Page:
Black People : Aint no Pirates in Somalia, they are all in the Supreme Court

Discussion in 'Black People Open Forum' started by Ankhur, Jun 28, 2010.

  1. Ankhur

    Ankhur Well-Known Member MEMBER

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    these knuckas are breaking wild as though the corporations area god and the public are satan

    First you got that crap about letting any economic sadist from anywhere in the world buy out US candidates withdonations

    Then you ;

    Obama Faces Another Setback on Drilling Moratorium
    A federal judge has rejected the latest attempt by the Obama administration to continue its six-month ban on deepwater oil drilling in the Gulf of Mexico. The White House imposed the ban last month as the BP oil spill spiraled into what many have called the worst environmental disaster in US history. On Thursday, US District Judge Martin Feldman refused to stay his June 22 order lifting the moratorium. A Reagan appointee, Feldman has extensive stock holdings in energy companies, including Transocean, which owned the Deepwater Horizon oil rig where the explosion occurred, and Halliburton, which also performed work at the site. Feldman also owns stock in two of BP’s largest shareholders, BlackRock and JPMorgan Chase.

    Supreme Court Rules in Favor of Enron CEO
    The Supreme Court has ruled in favor of former Enron CEO Jeffrey Skilling in a decision that will make it harder for prosecutors to file charges in corruption cases. The Court threw out a law that makes it a crime to “deprive another of the intangible right of honest services." The ruling could affect the sentence of Enron’s Jeffrey Skilling and newspaper executive Conrad Black

    http://www.democracynow.org/2010/6/25/headlines
     
  2. Ankhur

    Ankhur Well-Known Member MEMBER

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    White supremist hit squads hired be neocolonist house negros

    Published on Sunday, June 27, 2010 by the McClatchy Newspapers
    Feds Won't Charge Blackwater in Sudan Sanctions Case
    by Warren P. Strobel, Jonathan S. Landay and Joseph Neff

    WASHINGTON - The security contractor Blackwater Worldwide tried for two years to secure lucrative defense business in Southern Sudan while the country was under U.S. economic sanctions, according to current and former U.S. officials and hundreds of pages of documents reviewed by McClatchy.

    The effort to drum up new business in East Africa by Blackwater owner Erik Prince, a former Navy SEAL who had close ties with top officials in the George W. Bush White House and the CIA, became a major element in a continuing four-year federal investigation into allegations of sanctions violations, illegal exports and bribery.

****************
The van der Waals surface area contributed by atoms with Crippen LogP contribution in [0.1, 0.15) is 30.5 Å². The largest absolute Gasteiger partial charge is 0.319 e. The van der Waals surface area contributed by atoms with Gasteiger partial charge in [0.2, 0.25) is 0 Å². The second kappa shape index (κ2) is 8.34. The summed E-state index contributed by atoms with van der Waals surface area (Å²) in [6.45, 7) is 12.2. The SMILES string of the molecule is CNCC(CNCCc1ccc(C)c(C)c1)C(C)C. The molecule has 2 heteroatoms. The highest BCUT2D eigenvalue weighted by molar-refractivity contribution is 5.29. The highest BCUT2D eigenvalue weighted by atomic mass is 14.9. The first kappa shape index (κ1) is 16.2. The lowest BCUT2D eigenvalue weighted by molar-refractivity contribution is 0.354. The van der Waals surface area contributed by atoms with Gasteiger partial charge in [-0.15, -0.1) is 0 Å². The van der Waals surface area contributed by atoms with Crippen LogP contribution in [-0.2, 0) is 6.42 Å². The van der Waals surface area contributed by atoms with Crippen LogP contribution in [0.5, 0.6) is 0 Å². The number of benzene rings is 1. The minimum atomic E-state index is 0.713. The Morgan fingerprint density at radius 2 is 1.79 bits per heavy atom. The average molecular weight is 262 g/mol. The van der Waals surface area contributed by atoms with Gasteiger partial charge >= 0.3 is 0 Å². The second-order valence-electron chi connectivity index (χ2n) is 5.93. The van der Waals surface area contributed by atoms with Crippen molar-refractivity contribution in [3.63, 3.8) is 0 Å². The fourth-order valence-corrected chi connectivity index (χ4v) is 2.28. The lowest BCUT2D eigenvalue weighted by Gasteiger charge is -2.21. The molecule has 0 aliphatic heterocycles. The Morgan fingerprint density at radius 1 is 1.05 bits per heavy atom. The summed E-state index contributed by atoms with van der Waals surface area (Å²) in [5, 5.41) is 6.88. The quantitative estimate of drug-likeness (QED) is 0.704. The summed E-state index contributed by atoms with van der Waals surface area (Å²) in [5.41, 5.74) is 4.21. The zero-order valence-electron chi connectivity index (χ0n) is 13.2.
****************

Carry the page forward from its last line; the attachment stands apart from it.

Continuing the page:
The Obama administration, however, has decided for now not to bring criminal charges against Blackwater, according to a U.S. official close to the case.

    Instead, the U.S. government and the private military contractor are negotiating a multimillion-dollar fine to settle allegations that Blackwater violated U.S. export control regulations in Sudan, Iraq and elsewhere. Prince renamed the company Xe Services in an apparent attempt to shake off a reputation for recklessness, and this month put it up for sale.

    Had the company been indicted, it could have been suspended from doing business with the U.S. government, and a conviction could have brought debarment from all government contracts, including providing guard services for the CIA and State Department in war zones. In recent weeks the Obama administration awarded the firm a $120 million State Department security contract, and about $100 million in new CIA work.

    The story of Blackwater's efforts in Sudan is a tale of mixed motives that echo an earlier era of overseas empires, of evangelical Christians who offered to help defend Christian and animist Southern Sudan from the Muslim Arab military dictatorship in the north, but also sought to exploit the region's oil and mineral wealth.

    According to two former senior U.S. officials, the firm headed by Prince, who's long been active in evangelical groups, at one point proposed a broad defense package that would have required the south to pledge as much as half its mineral wealth to pay for Blackwater's services

    http://web001.commondreams.org/headline/2010/06/27-1
     
  3. Ankhur

    Ankhur Well-Known Member MEMBER

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    Appeals Court Maintains Reversal of Deepwater Drilling Ban

    A federal appeals court has rejected the Obama administration’s attempt to reinstate a six-month ban on deepwater oil drilling in the Gulf of Mexico. The ban was imposed in May, but a U.S. District Judge with extensive energy industry financial ties struck it down last month. On Thursday, the U.S. Court of Appeals for the Fifth Circuit in New Orleans refused to stay the lower court decision. The Interior Department is expected to revise the ban order to address issues raised by the courts.

    http://www.democracynow.org/2010/7/9/headlines#1
     
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